When we teamed up with True Aussie Lamb and Beef for a meat cooking masterclass, chef Tarek Ibrahim was the man on the stoves. Here, the celebrated master chef lets us in on his cooking secrets

Your enthusiasm for cooking was so clear at our event. Why do you love food so much?

I grew up in a house full of ladies, my grandmother, mother, two sisters and an aunt, who cooked all day long. All the food was home cooked from scratch, baking, pickling, curing. I learnt from them the value of food and cooking became second nature to me from an early age. My family instilled in me the love of food.

What drew you to hosting this event, and what is so special about Aussie lamb and beef?

I love to be in front of people and be on the stage – there is nothing better than cooking for people you don’t know and watching their reaction. In my opinion, Australian meat is the best in the world. Australia is not a polluted country and there is plenty of room for the animals. The farmers and producers see the safety and quality of their meat as very important. They treat their animals with respect so animal welfare is very good.

Why do you prefer to cook ‘secondary cuts’ like beef cheeks and oyster blade?

Secondary cuts have incredible flavour, and it’s not difficult to make it taste great, especially if it’s cooked over a long period of time. Also, it’s very inexpensive.

How did you set about creating the recipe published here?

I really like simplicity in cooking and not using too many ingredients so people can enjoy what they’re eating. It’s about knowing how to match food together. The cauliflower purée has a very soft and creamy texture and then you have the meat which is sweet and gelatinous. The fried vegetables add crunchiness and the whole dish is a fantastic combination of sweet and salty tastes and different textures.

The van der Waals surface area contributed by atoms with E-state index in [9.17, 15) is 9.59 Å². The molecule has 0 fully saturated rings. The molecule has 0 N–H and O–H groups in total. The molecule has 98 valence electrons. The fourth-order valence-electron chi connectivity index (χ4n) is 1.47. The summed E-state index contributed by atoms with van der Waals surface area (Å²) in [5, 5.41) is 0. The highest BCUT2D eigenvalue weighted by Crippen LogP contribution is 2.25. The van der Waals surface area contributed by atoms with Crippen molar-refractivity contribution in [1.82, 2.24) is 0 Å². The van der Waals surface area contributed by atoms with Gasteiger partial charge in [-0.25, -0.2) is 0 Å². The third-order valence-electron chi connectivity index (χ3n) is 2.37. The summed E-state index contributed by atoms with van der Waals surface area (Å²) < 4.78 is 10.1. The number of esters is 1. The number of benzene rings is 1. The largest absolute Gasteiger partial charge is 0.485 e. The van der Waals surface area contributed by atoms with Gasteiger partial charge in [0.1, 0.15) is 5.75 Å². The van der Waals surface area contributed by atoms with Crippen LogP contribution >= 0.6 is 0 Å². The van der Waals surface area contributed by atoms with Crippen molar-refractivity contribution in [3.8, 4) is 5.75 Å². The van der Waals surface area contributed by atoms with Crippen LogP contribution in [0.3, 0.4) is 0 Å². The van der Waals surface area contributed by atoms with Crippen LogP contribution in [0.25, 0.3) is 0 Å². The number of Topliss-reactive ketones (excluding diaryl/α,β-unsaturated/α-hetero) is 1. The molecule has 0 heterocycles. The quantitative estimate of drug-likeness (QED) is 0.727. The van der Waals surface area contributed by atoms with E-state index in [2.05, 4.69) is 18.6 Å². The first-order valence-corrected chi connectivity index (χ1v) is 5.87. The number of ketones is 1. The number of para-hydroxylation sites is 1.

Aussie Beef Cheeks with Glorified Cauliflower Mash

For the meat

4 beef cheeks, cleaned

1 tsp turmeric

1 tsp sweet chilli pepper

½ tsp cinnamon

½ tsp cloves

¼ tsp coriander

1 tsp brown sugar

For the mash

1 cauliflower, cut into florets

2 tbsp butter

1 litre full fat milk


1) Place the cleaned beef cheeks in a heavy cast iron pot with all the spices and half a cup of water. Cover and put in the oven on the lowest setting, around 90˚C, for six hours. Check every two hours and add liquid if needed, ensuring it remains around a third of the depth of the meat, until the meat is fork tender. 2) Remove the meat from the pan and cut into pieces around 120g each in size. Leave the liquid in the pot and set aside until needed for sauce. 3) Place the cauliflower florets in a saucepan with the milk, one tablespoon of butter, and some salt and pepper. Simmer until very soft. 4) Once cooked, drain the milk into a jug. Place the cauliflower into a blender and start to blend, adding the milk back little by little to achieve a silky consistency. Blend through the remaining tablespoon of butter to finish. 5) To serve, place a heaped serving spoon of cauliflower purée on a serving plate. Place two or three pieces of meat on top, spoon over the reserved cooking sauce. We served ours topped with deep fried vegetable julienne, dill and chopped chives.